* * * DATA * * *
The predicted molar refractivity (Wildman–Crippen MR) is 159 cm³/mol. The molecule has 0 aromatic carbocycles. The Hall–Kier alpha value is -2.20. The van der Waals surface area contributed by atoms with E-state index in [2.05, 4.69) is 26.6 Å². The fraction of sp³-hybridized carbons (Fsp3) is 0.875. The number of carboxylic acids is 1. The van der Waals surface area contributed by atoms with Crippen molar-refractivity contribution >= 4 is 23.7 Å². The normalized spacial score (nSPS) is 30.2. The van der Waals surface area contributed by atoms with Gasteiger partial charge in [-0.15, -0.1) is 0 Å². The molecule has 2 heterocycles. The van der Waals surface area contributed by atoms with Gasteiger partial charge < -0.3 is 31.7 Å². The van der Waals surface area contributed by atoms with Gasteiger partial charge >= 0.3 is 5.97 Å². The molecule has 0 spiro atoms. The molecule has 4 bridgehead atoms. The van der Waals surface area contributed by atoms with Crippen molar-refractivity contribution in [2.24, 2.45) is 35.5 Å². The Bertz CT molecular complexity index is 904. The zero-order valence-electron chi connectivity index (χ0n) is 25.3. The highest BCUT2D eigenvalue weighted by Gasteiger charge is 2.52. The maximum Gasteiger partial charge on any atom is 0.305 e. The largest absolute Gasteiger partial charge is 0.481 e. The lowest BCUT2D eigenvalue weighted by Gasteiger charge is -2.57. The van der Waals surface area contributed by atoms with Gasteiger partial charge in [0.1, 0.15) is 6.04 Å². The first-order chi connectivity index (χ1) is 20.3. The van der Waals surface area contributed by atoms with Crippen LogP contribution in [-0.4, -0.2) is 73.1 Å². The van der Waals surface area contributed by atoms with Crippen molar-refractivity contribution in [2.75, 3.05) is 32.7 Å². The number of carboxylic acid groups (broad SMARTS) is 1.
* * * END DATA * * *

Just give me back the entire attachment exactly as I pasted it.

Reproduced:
The predicted molar refractivity (Wildman–Crippen MR) is 159 cm³/mol. The molecule has 0 aromatic carbocycles. The Hall–Kier alpha value is -2.20. The van der Waals surface area contributed by atoms with E-state index in [2.05, 4.69) is 26.6 Å². The fraction of sp³-hybridized carbons (Fsp3) is 0.875. The number of carboxylic acids is 1. The van der Waals surface area contributed by atoms with Crippen molar-refractivity contribution >= 4 is 23.7 Å². The normalized spacial score (nSPS) is 30.2. The van der Waals surface area contributed by atoms with Gasteiger partial charge in [-0.15, -0.1) is 0 Å². The molecule has 2 heterocycles. The van der Waals surface area contributed by atoms with Gasteiger partial charge < -0.3 is 31.7 Å². The van der Waals surface area contributed by atoms with Gasteiger partial charge >= 0.3 is 5.97 Å². The molecule has 0 spiro atoms. The molecule has 4 bridgehead atoms. The van der Waals surface area contributed by atoms with Crippen molar-refractivity contribution in [2.24, 2.45) is 35.5 Å². The Bertz CT molecular complexity index is 904. The zero-order valence-electron chi connectivity index (χ0n) is 25.3. The highest BCUT2D eigenvalue weighted by Gasteiger charge is 2.52. The maximum Gasteiger partial charge on any atom is 0.305 e. The largest absolute Gasteiger partial charge is 0.481 e. The lowest BCUT2D eigenvalue weighted by Gasteiger charge is -2.57. The van der Waals surface area contributed by atoms with Gasteiger partial charge in [0.1, 0.15) is 6.04 Å². The first-order chi connectivity index (χ1) is 20.3. The van der Waals surface area contributed by atoms with Crippen LogP contribution in [-0.4, -0.2) is 73.1 Å². The van der Waals surface area contributed by atoms with Crippen molar-refractivity contribution in [2.75, 3.05) is 32.7 Å². The number of carboxylic acid groups (broad SMARTS) is 1.